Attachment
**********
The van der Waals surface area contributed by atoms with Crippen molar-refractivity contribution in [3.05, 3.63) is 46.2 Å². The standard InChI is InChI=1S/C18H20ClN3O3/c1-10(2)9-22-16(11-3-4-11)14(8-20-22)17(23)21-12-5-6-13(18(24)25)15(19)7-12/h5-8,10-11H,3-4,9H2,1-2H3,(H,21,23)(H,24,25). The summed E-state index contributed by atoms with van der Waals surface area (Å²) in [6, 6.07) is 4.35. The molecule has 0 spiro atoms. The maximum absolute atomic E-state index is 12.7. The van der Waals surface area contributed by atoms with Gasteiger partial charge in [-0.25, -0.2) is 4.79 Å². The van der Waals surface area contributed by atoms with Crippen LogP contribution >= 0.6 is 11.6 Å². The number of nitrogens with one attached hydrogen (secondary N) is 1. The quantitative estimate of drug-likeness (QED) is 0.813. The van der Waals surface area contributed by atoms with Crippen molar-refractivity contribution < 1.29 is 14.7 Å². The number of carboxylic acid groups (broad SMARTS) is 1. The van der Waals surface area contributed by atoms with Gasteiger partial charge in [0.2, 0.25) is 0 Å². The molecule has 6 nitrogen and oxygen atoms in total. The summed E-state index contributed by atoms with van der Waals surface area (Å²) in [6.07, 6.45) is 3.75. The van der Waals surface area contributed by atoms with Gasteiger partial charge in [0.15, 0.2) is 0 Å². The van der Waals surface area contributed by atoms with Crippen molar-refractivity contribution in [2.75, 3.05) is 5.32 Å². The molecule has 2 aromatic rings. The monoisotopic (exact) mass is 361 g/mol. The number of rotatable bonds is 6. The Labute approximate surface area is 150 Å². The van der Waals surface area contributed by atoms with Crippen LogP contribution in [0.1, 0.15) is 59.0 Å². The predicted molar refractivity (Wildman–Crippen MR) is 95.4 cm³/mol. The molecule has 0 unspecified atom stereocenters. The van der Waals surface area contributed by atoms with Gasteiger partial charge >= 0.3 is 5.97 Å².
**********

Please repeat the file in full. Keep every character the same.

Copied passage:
The van der Waals surface area contributed by atoms with Crippen molar-refractivity contribution in [3.05, 3.63) is 46.2 Å². The standard InChI is InChI=1S/C18H20ClN3O3/c1-10(2)9-22-16(11-3-4-11)14(8-20-22)17(23)21-12-5-6-13(18(24)25)15(19)7-12/h5-8,10-11H,3-4,9H2,1-2H3,(H,21,23)(H,24,25). The summed E-state index contributed by atoms with van der Waals surface area (Å²) in [6, 6.07) is 4.35. The molecule has 0 spiro atoms. The maximum absolute atomic E-state index is 12.7. The van der Waals surface area contributed by atoms with Gasteiger partial charge in [-0.25, -0.2) is 4.79 Å². The van der Waals surface area contributed by atoms with Crippen LogP contribution >= 0.6 is 11.6 Å². The number of nitrogens with one attached hydrogen (secondary N) is 1. The quantitative estimate of drug-likeness (QED) is 0.813. The van der Waals surface area contributed by atoms with Crippen molar-refractivity contribution < 1.29 is 14.7 Å². The number of carboxylic acid groups (broad SMARTS) is 1. The van der Waals surface area contributed by atoms with Gasteiger partial charge in [0.2, 0.25) is 0 Å². The molecule has 6 nitrogen and oxygen atoms in total. The summed E-state index contributed by atoms with van der Waals surface area (Å²) in [6.07, 6.45) is 3.75. The van der Waals surface area contributed by atoms with Gasteiger partial charge in [0.15, 0.2) is 0 Å². The van der Waals surface area contributed by atoms with Crippen molar-refractivity contribution in [2.75, 3.05) is 5.32 Å². The molecule has 2 aromatic rings. The monoisotopic (exact) mass is 361 g/mol. The number of rotatable bonds is 6. The Labute approximate surface area is 150 Å². The van der Waals surface area contributed by atoms with Crippen LogP contribution in [0.1, 0.15) is 59.0 Å². The predicted molar refractivity (Wildman–Crippen MR) is 95.4 cm³/mol. The molecule has 0 unspecified atom stereocenters. The van der Waals surface area contributed by atoms with Gasteiger partial charge >= 0.3 is 5.97 Å².